8. Nuchal area extended for muscle attachmentPrehistoric Aborigines had a large area of neck muscle attachment comparable to hunter gatherers in other parts of the world, but not extended as in H. erectus. Quite petite at Kow Swamp: KS5 had a small area of neck muscle attachment, KS1 had more but the occipital is incomplete. All of the Kow Swamp skulls are relatively large, so they have correspondingly large areas of muscle attachment but they all fall within the range of recent prehistoric Aborigines in this respect.
9. Cranial wall unusually thick overallCranial vault wall is thickened but the pattern is not like that in H. erectus. See my article on vault thickness in the Pithecanthropus volume (J.L.Franzen (ed) 1994. 100 years of Pithecanthropus. The Homo erectus problem. Courier Forschunginstitut Senckenberg 171)
10. Brain case narrower than the zygomatic archBrain case is normally narrower than zygomatic arch but this is to be expected in a dolicochephalic vault with a well developed masticatory system. Homo erectus crania all have long and low vault, with relatively great breadth across the zygomatic arch and marked postorbital constriction. No modern humans, or their ancestors in the last 20,000 years, approach the H. erectus condition.
11. Heavy facial architectureFacial architecture is not what I would describe as heavy. Big palates, big teeth and reasonable supraorbital development but mid face (zygomatics) are delicate in Aboriginal crania. VERY marked contrast to H. erectus crania like Sangiran 17.
12. Alveolar (maxilla) prognathismBig teeth, big palates, prognathic faces. The general evolutionary trend has been for a reduction in masticatory system architecture over the last 100,000 years. This trend continued until around 6,000 years ago.There are arguments about the degree to which this is linked to technological change and food preparation. In some parts of the world this trend appears to have proceeded more slowly. This may be because the hunter gatherer masticatory environment maintained strong selection for large teeth. It is hard to find absolute differences between the teeth of terminal Pleistocene Aborigines and Homo erectus but the most obvious one is in the molar size sequence. In H. erectus the smallest molar is usually the first, next largest the 2nd and largest the third. In Aborigines the largest molar is usually the second. In Europeans and east Asians the largest molar is usually the first.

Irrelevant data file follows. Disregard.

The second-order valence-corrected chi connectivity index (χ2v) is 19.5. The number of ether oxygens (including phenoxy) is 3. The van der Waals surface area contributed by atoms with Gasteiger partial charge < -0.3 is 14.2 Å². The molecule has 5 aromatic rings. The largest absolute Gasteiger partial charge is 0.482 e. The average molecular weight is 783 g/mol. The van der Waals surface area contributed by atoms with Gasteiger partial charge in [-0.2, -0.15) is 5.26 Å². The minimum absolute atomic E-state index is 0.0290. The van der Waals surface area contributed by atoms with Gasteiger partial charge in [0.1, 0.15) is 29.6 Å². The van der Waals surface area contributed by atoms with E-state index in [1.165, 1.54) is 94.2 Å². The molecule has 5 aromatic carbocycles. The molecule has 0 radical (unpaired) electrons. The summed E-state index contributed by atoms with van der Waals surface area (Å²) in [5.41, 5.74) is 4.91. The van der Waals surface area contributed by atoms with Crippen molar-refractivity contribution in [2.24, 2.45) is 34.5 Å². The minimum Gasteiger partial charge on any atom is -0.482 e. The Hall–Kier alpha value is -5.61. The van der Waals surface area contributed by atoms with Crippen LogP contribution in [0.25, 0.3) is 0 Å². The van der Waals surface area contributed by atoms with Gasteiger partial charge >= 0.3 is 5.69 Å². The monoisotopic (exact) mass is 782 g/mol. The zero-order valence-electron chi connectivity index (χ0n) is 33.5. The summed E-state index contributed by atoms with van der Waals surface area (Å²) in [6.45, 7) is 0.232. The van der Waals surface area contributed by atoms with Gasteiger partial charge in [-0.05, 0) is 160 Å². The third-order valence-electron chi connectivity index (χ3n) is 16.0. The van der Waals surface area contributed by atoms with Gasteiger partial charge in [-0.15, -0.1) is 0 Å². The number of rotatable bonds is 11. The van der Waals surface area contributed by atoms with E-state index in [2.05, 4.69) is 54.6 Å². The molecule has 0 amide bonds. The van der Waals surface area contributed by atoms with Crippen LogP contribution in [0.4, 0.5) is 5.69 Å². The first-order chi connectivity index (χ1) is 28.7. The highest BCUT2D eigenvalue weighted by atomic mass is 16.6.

13. Large jaw, wide ramusLarge mandible due to large teeth. H.erectus has a broad ramus while all Aborigines, including Kow Swamp, are narrow.
14. No chin (mentum)Most aboriginal mandibles have a chin but it is not as prominent as in Europeans. This is what you would expect with larger teeth and greater alveolar development.
15. Teeth generally largeTeeth large, particularly molars, but tooth size pattern not like H. erectus. Largest molar normally M2, followed by M1 and M3. In erectus, M1 is smallest, M3 largest.
16. Post-cranial bones heavy and thickPostcranial bones are not heavy and thick. Lightly built tropical hunter/gatherers. Postcranial skeletons not as robust as urban Europeans or Asians, let alone Homo erectus.
Hope this helps.
Best wishes, Peter.
Dr. Peter Brown
Senior Lecturer in Palaeoanthropology
University of New England
In summary, the Kow Swamp and other robust Australian skulls do not fit the definition of Homo erectus
They do have a fairly receding forehead (6), but this is caused by cranial deformation; there are clear signs of deformation in these skulls which are not found in H. erectus (Brown 1981). In a few characteristics correlated with their larger teeth (5, 10, 12, 14, 15), the Kow Swamp skulls resemble H. erectus more than most other modern humans, but are still are generally outside the H. erectus range. But most of Lubenow's criteria for H. erectus do not fit the Australian skulls at all well (1, 2, 4, 7, 8, 9, 11, 13, 16).
Lubenow M.L. (1992): Bones of contention: a creationist assessment of human fossils, Grand Rapids,MI:Baker Books.
Australian Palaeoanthropology, by Peter Brown
Kow Swamp, by Peter Brown
Artificial Cranial Deformation, by Patricia Lindsell
Kow Swamp: is it Homo erectus? a counterpoint, by Jim vanHollebeke
This page is part of the Fossil Hominids FAQ at the talk.origins Archive.